First up "Welcome to Winfield" is a tale about an angel or agent of death dressed in white who relocates to an old dusty desert town of the old west around cowboys and the local folks. Because his previous try didn't work, really overall a dull and drag of a segment.

Then "Quarantine" is boring and another space tale with Tess Harper with a space engineer who tries to bring good fortune to the future.

Overall a really low key and drag of the series maybe one of the worst episodes.
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The Walking Dead's Herschel faces a moral decision
Leofwine_draca2 May 2015
QUARANTINE is a watchable segment of THE NEW TWILIGHT ZONE, notably mainly for an assured performance from WALKING DEAD actor Scott Wilson. He plays a weapons engineer who's been cryogenically frozen, only to be thawed out in the future where he's required to help combat a threat from space.

The episode poses some good moral quandaries for our protagonist while the cheesy special effects work is kept to a minimum. Wilson has become a favourite of mine since his role as Herschel in THE WALKING DEAD. He delivered a good turn as a young actor in THE NEW CENTURIONS and his acting in this low budget TV production is equally assured. Certainly he lifts the material to a greatness to which it would not have reached otherwise.
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Elisa who??
Jon Hunter2 July 2009
I'm just now seeing this episode on the Sci-Fi channel's 4th of July Twilight Zone marathon. I was watching the credits and noticed that Elisha Cook Jr was the first name listed in the cast only he's listed as "Elisa Cook".. That sounded more like a woman's name so I watched and sure enough, its Elisha Cook. Not sure how that misspelling got past the editors OR Mr Cook, but someone wasn't paying attention.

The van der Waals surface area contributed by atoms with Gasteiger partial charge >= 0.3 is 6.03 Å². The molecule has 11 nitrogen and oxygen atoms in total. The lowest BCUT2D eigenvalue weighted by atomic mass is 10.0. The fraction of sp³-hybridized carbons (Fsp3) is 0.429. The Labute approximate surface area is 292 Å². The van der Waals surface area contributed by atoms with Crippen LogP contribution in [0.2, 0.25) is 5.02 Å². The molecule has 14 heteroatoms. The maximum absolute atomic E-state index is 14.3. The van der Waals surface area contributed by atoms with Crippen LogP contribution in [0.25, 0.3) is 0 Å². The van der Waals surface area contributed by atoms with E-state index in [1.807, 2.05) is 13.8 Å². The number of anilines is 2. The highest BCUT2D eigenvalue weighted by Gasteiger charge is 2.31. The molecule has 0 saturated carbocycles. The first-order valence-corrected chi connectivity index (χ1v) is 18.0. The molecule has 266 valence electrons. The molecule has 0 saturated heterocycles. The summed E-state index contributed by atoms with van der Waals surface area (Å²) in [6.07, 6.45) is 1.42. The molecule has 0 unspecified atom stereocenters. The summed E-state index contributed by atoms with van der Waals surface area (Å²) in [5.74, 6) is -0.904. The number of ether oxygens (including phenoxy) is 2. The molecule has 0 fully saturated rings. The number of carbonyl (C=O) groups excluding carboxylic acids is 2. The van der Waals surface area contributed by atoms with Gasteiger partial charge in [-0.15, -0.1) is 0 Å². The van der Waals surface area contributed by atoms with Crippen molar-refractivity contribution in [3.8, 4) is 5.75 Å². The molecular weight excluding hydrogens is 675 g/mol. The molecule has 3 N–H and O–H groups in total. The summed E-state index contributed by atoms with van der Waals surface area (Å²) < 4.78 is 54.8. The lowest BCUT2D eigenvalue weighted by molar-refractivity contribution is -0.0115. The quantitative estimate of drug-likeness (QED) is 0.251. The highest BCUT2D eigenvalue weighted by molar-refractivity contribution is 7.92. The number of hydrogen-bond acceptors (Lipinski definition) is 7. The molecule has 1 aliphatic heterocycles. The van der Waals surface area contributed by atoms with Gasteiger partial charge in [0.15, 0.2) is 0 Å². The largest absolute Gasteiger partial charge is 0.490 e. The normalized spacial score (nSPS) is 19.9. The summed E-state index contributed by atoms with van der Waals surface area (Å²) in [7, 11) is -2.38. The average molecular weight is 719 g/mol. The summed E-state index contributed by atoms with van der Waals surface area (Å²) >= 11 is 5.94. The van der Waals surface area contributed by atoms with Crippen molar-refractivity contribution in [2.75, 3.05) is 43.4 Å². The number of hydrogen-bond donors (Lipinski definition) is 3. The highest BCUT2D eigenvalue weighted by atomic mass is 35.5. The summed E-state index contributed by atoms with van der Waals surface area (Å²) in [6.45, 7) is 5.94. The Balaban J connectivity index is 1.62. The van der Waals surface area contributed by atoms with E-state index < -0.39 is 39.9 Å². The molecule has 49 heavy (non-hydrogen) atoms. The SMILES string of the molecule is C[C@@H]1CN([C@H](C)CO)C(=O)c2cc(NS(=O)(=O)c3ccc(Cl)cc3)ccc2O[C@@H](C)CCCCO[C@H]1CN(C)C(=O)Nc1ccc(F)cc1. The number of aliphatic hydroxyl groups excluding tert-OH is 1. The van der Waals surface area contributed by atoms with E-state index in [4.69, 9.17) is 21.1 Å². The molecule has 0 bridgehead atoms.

After seeing several of these episodes, it's interesting to see all the actors who have gone on to bigger and hopefully better things. I have to agree with another review though, some of the episodes are good but for some reason, they really don't compare to the original series.
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I only made it through "Welcome to Winield" and I had enough!
Noformica15 March 2008
Warning: Spoilers
Out of the two segments, I was only half-heartedly able to make it through "Welcome to Winfield", a time-space type of story where a modern day Grim Reaper/Angel of Death hunts down his next "chosen" one that hides out in a dusty, backwoods mid-West town that never made it past the mid 1800's. Henry Gibson ("Laugh-In") plays the cloying, yet borderline amusing town sheriff amongst a gaggle of badly stereotyped townsfolk: the town drunk, the assortment of gunslingers, the village idiot(s) and a thinly disguised version of Miss Kitty. It's a town that exists nowhere on a map, yet a modern day teen on the brink of death, played by John Caliri ("Square Pegs") and his over-emotional wife (Joann Willette, from "Just the Ten of Us") escape from his very modern hospital bed into this speck of a town as Mr. Grim Reaper comes in search of him, Mercedes-Benz and all. Well, seems like EVERYONE in town is over 100 years old (yet they don't look it) and will do whatever it takes to spare the young man's life (remember that these folks are not the sharpest tools in the shed--case in point when the sheriff summons his assistant get the dictionary to look up unknown words that are commonplace to us). Will the young man be Mr. Grim Reaper's next victim? Or will the town come through to prevent it? The answer: only in the Twilight Zone......
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A Visit from Death/A Rather Startling Future
Hitchcoc22 April 2017
Two episodes that just don't captivate all that much. The first on involves a character who is the angel of death. He is pursuing a guy who should have died in a hospital. The man gets away and ends up in Winfield, an old Western town with funny old characters. Since death and his predecessors seem amenable to persuasion, the local townsfolk manage to keep going. "Quarantine" is about a man brought back to life after three-hundred years to assist an advanced culture. At first he sees himself as out of touch; then, after he is thawed out, he is enlisted by these people for selfish reasons. There are moral issues at work here, but a rather unsatisfying conclusion.